Looking for a tutor to help your child catch up? Or looking for help with your own education? Then during your research, you might be confused about why some tutors cost more than others. After all, the cost of working with a tutor can vary a lot depending on their skill levels, expertise, experience, and other factors.
For example, an English tutor who is helping elementary school students with basic grammar lessons will obviously cost much less than a specialist tutor who works with college students on astrophysics. However, there’s no one-size-fits-all answer to the question, “how much should you pay a tutor per hour?”
Apart from factors like how difficult the subject matter is and the tutor’s expertise, how and where you hire a tutor can also affect the cost. For example, private tutors may charge additional fees for travel costs, making online tutors typically more affordable.
With that being said, here we will discuss all you need to know about the cost of tutoring services, as well as other important considerations you may have in regard to finding the best tutors.
Let us begin right away.
Tutoring services can come in many different forms and business models; each also varies in price. Here are the main types of tutoring, and a basic overview of how much each type costs:
Physical tutoring centers (like Huntington Learning Center) offer tutoring for academic needs by employing qualified tutors within their premises. For example, a student may come to a tutoring center for last-minute questions and get homework help from a certain tutor right away. These tutoring centers can be found as a standalone private service but also through partnerships with college campuses, libraries, and community centers, and are typically the most expensive option compared to online tutoring services and comparable private tutors, and there are also those who charge admission fees and book/material fees. Still, many of them offer a money-back guarantee if you (or your child) don’t get the results you wanted.
However, many of these tutoring centers offer non-private lessons, typically in small groups of two to four students per tutor. So, if you or your child are looking for a one-on-one learning experience, this might not be the best option for you. Expect to pay between $45-50/hour for a tutoring session in respectable tutoring centers (i.e., Huntington, Sylvan, etc.)
A private tutor (typically a freelancer) can provide tutoring services both online or in-person on a one-on-one basis to students. The cost of a private tutor may vary greatly depending on the expertise/experience level. A certified teacher or a professor in a specific subject area will be more expensive than a high school student providing freelance tutoring services for junior high students, for example.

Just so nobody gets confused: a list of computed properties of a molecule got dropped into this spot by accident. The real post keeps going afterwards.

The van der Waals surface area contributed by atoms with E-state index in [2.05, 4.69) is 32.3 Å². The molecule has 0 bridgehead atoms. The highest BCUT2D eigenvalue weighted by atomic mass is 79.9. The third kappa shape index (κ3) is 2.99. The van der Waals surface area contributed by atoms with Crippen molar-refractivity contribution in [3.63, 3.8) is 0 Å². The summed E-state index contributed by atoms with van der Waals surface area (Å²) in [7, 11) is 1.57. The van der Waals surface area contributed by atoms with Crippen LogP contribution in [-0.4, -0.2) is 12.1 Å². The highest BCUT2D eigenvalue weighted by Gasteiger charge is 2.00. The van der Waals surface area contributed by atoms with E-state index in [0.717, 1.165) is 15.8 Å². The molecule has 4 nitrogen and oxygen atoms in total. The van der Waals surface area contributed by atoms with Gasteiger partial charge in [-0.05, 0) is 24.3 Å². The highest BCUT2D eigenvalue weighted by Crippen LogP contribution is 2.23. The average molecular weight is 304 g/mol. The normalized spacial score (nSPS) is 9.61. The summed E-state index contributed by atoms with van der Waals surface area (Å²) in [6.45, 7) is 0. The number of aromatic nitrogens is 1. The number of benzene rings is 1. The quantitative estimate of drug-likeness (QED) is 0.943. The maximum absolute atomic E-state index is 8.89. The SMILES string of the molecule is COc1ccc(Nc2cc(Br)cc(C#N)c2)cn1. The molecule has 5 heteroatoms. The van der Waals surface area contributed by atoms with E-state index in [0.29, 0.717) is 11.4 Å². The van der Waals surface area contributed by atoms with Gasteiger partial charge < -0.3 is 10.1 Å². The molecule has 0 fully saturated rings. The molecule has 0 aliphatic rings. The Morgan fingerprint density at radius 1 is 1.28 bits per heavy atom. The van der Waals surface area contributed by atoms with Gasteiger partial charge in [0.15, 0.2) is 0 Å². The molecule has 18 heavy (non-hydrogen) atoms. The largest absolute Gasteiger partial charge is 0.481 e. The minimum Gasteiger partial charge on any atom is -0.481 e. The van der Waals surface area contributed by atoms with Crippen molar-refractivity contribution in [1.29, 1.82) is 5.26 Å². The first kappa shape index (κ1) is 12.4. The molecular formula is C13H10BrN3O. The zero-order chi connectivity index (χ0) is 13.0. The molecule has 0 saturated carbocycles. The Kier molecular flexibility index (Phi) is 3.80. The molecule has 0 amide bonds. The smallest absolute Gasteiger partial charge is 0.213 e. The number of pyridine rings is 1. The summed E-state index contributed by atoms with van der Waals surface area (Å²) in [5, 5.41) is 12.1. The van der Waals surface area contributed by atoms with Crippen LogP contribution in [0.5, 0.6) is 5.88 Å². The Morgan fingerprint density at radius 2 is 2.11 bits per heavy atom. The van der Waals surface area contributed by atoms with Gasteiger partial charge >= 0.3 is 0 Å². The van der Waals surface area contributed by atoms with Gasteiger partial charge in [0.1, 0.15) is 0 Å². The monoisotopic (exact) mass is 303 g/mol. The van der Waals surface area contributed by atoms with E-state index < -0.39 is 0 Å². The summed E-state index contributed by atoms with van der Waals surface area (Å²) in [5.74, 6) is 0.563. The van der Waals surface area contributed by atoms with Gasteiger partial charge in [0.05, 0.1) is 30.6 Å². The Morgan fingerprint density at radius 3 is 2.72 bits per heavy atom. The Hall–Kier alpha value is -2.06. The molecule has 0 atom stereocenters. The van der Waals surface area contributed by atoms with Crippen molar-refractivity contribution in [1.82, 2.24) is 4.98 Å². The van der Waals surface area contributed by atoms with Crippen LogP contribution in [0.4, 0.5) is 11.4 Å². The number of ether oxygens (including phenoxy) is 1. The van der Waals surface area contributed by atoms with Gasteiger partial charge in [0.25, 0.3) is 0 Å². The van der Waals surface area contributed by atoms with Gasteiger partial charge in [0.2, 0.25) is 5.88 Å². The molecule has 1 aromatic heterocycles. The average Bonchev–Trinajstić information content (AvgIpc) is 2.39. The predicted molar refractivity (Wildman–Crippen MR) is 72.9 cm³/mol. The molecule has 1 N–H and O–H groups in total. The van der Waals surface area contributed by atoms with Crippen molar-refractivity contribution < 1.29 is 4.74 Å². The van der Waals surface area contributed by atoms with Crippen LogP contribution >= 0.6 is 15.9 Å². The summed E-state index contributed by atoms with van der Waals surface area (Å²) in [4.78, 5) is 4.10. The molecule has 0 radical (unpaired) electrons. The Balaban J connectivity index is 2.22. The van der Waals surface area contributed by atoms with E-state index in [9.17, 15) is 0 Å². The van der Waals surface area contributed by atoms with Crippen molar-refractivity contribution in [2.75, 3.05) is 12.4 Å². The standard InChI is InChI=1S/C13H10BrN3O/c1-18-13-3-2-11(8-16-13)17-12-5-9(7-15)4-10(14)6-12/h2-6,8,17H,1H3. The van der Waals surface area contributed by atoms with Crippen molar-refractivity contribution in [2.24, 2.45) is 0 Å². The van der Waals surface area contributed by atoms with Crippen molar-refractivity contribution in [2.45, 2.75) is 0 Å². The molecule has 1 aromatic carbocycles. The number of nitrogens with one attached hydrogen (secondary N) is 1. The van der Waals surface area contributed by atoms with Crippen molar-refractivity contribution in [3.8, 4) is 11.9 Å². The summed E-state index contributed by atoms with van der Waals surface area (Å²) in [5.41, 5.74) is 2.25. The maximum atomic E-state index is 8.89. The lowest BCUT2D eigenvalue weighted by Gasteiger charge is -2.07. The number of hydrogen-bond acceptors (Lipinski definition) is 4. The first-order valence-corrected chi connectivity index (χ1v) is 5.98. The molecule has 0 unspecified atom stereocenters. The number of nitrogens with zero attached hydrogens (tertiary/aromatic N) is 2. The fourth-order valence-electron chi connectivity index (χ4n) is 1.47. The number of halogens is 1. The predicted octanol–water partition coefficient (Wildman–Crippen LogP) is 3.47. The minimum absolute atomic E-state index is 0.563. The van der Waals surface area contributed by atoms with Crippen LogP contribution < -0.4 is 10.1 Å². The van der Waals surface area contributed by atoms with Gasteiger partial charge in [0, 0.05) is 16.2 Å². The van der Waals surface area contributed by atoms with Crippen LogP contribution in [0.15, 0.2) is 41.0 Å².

For freelancing private tutors from high-school students to teaching assistant levels, you can expect to pay around $25/hour on average. On the other hand, you should expect to pay professional teachers or professors up to $60/hour on average. Of course, this cost would also vary depending on your location or if you or your child have special learning needs.
Since private tutors are basically freelancers, there may also be more variables involved, both in terms of extra fees and discounts. A private tutor may offer bulk discounts if you purchase a specific number of lessons/hours upfront. On the other hand, they may also charge extra fees if your location is relatively far and requires them to commute.
Make sure you lay out the ground rules clearly and establish whether there’ll be any extra fees involved before making a commitment with your private tutor.
Another option in this digital age is online tutoring platforms like 24houranswers, among others. The main benefit of these platforms is convenience: you can choose the exact tutor you need, and you’ll get transparent pricing for each tutoring session. You’ll know exactly what you need to pay and what you’ll get from the session.
Tutors on these online platforms can charge anywhere from $10/hour to above $100/hour, and some platforms may charge sign-up fees on top of the hourly rates of each tutor.
Still not sure whether the prices charged by your (prospective) tutor are fair? Here are some important factors that may affect how your tutor charges their prices:
There are two basic pricing models in tutoring services: